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Monday, January 18, 2010

Two Sides to the Same Racial Rhetoric

There's a lot of noise that's been made this week about comments made about Barack Obama, by Senate Majority Leader Harry Reid over a year ago, and by former Illinois governor Rod Blagojevich. To my mind, they are just two sides of the same coin.

Reid, it is reported in a book, referred to Obama as a "light-skinned" African-American "with no Negro dialect, unless he wanted to have one." It's in the same category as Joe Biden's 2008 description of Obama as "clean and articulate." Whereas Blagojevich suggests that he is blacker than Obama in a recent interview.

What Reid (and Biden) were saying is is that they were comfortable with Obama because he is more like them than other black people they have known. They are more comfortable with someone like that. I think they were speaking the truth, but the truth is not politically comfortable. And I dare say that much of the United States felt the same way; Obama was not a "scary black man" who sounds like - heaven help us! - Jesse Jackson, so we can vote for him and pat ourselves on the back about just how enlightened and "colorblind" we are.

Blago was questioning the AUTHENTICITY of Obama's blackness, that there is a checklist of things that makes a "real" black man, from the way he talks to the beliefs he has. Hey, Obama plays basketball and likes jazz; shouldn't that count for something?

It was the Blago remarks that affected me more personally. There seemed to be this notion, at least when I was growing up, that certain features signified a real blackness. My father used to make a point of my sisters and me speaking "traditional" American English, not some sort of Ebonics. This worked well in surviving growing up in my predominantly white, Slavic neighborhood. It wasn't as successful in dealing with some of the black kids who would mock my bookish ways and my "white" way of talking. Heck, some of the white kids that hung out with the black kids would suggest that they were "blacker" than I was, because they talked "ghetto"; some of them would put their tanned arms next to mine to check THAT aspect as well.

I mean, I listened to Motown and Atlantic, but I was fans of the Beatles and folk music and classic music. There seemed to be these rules that "authentic" black people could only like certain kinds of of music. That lineage of blues, r&b, soul to hip hop and rap were OK. Classical was not. Neither was rock, which made NO sense to me, since rock and roll evolved from blues and R&B. The artists that performed the outre music like Dionne Warwick (pop), Charley Pride (country) and Jimi Hendrix (rock) weren't considered "black enough" by some folks, and this really ticked me off.

There was this Red Cross training event at Manlius, NY near Syracuse. I went as my high school's representative. On the penultimate evening, there was a talent show. I got on stage with a pick-up band, and everyone thought I was going to sing. Instead, I got out a comb and a piece of paper and played a couple minutes of blues riffs. I got a standing ovation; it was one of my favorite moments in my life. The next day, everyone was signing photos and booklets. This one young woman signed my booklet,m on the back, "You're a nice guy, but you're no soul brother." You could have taken a baseball bat and hit me in the solar plexus, then hit me again, and again, and I doubt it would have hurt as much as that one sentence did. I probably looked at that piece of paper periodically for the next couple years, and if it has left my possession, it's because I lost it, not thrown it away. The ultimate lesson, I suppose, was that I couldn't worry myself with being "black enough".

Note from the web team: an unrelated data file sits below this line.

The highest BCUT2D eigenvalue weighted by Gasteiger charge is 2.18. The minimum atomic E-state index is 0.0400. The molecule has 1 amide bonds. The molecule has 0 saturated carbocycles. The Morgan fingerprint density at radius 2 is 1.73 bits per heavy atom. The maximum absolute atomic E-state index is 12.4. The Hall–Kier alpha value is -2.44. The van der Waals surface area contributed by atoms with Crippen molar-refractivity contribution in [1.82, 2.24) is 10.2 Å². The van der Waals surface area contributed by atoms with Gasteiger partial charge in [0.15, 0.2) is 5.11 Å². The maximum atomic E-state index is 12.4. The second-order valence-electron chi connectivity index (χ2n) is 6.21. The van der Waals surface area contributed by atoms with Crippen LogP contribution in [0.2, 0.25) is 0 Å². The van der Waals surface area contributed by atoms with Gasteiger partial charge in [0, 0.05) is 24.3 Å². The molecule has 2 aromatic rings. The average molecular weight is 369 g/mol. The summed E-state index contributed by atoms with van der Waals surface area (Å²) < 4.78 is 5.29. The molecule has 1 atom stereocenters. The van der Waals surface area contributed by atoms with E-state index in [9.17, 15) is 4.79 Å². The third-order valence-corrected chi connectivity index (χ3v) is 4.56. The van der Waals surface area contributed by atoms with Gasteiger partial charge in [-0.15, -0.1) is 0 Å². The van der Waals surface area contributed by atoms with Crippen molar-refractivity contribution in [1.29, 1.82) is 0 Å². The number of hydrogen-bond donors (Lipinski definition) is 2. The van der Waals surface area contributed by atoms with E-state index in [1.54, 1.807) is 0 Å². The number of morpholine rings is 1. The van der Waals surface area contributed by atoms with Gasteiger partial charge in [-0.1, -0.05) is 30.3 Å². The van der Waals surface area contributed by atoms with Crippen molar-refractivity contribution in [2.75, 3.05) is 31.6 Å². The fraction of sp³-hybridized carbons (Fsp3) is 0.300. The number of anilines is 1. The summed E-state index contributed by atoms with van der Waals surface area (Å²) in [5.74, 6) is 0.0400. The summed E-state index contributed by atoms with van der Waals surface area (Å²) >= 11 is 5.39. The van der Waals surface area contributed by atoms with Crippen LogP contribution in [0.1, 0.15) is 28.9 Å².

My (condescending, black) godmother died about a decade ago. A year or two before that, I saw her for the first time in many years at the (black) church in which I grew up. She asked me what church I was going to in Albany, and I told her. "That's a WHITE church, isn't it? " I said, "predominately." There was a point when her disapproval could, and did, really wound me, but not by thast point, fortunately.

There seems to be these periodic calls for "racial dialogue in America". Yet the Reid comment, which seems to me like a pretty good opportunity, was was largely quashed with an apology and "let's move on." I found it particularly interesting to hear conservatives like Lynn Cheney trying to make the most hay about this, and me ending up largely agreeing with George Will. Premise: almost certainly, the color of his skin and the way he speaks made some people more comfortable with Obama. Discuss.

That said, I've become increasingly convinced that what's made Obama "not scary" has also made him possibly less effective as President. I've heard those on the left say he should be cracking heads to get the Democrats in line on health care, and those on the right say he should be taking names over the Christmas near-airline disaster. I think it's not affectation but self-training that has made Obama preturnaturally calm. He HAS the office; maybe it's time, if he can, to get just a little bit scarier.

ROG

6 comments:

Greg said...